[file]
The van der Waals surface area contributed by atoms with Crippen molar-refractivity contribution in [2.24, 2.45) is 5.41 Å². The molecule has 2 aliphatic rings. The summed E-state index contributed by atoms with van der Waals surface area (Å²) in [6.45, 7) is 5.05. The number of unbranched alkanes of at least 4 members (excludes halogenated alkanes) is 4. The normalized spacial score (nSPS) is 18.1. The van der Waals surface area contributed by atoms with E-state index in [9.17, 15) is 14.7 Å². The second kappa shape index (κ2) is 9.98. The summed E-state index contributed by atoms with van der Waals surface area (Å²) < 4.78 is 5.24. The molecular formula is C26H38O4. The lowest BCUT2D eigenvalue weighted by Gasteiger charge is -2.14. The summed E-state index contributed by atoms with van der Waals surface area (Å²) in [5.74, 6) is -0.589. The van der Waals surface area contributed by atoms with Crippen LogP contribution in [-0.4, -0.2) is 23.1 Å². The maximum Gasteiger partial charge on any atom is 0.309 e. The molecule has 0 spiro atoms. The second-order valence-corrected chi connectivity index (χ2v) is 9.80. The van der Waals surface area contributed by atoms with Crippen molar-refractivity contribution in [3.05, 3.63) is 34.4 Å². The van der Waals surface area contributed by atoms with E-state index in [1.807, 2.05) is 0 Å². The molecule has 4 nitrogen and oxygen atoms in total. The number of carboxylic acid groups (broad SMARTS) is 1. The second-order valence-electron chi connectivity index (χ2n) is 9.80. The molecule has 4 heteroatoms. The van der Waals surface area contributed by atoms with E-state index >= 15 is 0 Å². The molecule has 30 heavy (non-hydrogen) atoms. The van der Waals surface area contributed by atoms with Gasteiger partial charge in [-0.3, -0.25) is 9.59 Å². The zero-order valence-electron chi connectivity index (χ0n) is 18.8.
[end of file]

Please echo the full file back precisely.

The van der Waals surface area contributed by atoms with Crippen molar-refractivity contribution in [2.24, 2.45) is 5.41 Å². The molecule has 2 aliphatic rings. The summed E-state index contributed by atoms with van der Waals surface area (Å²) in [6.45, 7) is 5.05. The number of unbranched alkanes of at least 4 members (excludes halogenated alkanes) is 4. The normalized spacial score (nSPS) is 18.1. The van der Waals surface area contributed by atoms with E-state index in [9.17, 15) is 14.7 Å². The second kappa shape index (κ2) is 9.98. The summed E-state index contributed by atoms with van der Waals surface area (Å²) < 4.78 is 5.24. The molecular formula is C26H38O4. The lowest BCUT2D eigenvalue weighted by Gasteiger charge is -2.14. The summed E-state index contributed by atoms with van der Waals surface area (Å²) in [5.74, 6) is -0.589. The van der Waals surface area contributed by atoms with Crippen LogP contribution in [-0.4, -0.2) is 23.1 Å². The maximum Gasteiger partial charge on any atom is 0.309 e. The molecule has 0 spiro atoms. The second-order valence-corrected chi connectivity index (χ2v) is 9.80. The van der Waals surface area contributed by atoms with Crippen molar-refractivity contribution in [3.05, 3.63) is 34.4 Å². The van der Waals surface area contributed by atoms with E-state index in [1.807, 2.05) is 0 Å². The molecule has 4 nitrogen and oxygen atoms in total. The number of carboxylic acid groups (broad SMARTS) is 1. The second-order valence-electron chi connectivity index (χ2n) is 9.80. The molecule has 4 heteroatoms. The van der Waals surface area contributed by atoms with E-state index >= 15 is 0 Å². The molecule has 30 heavy (non-hydrogen) atoms. The van der Waals surface area contributed by atoms with Gasteiger partial charge in [-0.3, -0.25) is 9.59 Å². The zero-order valence-electron chi connectivity index (χ0n) is 18.8.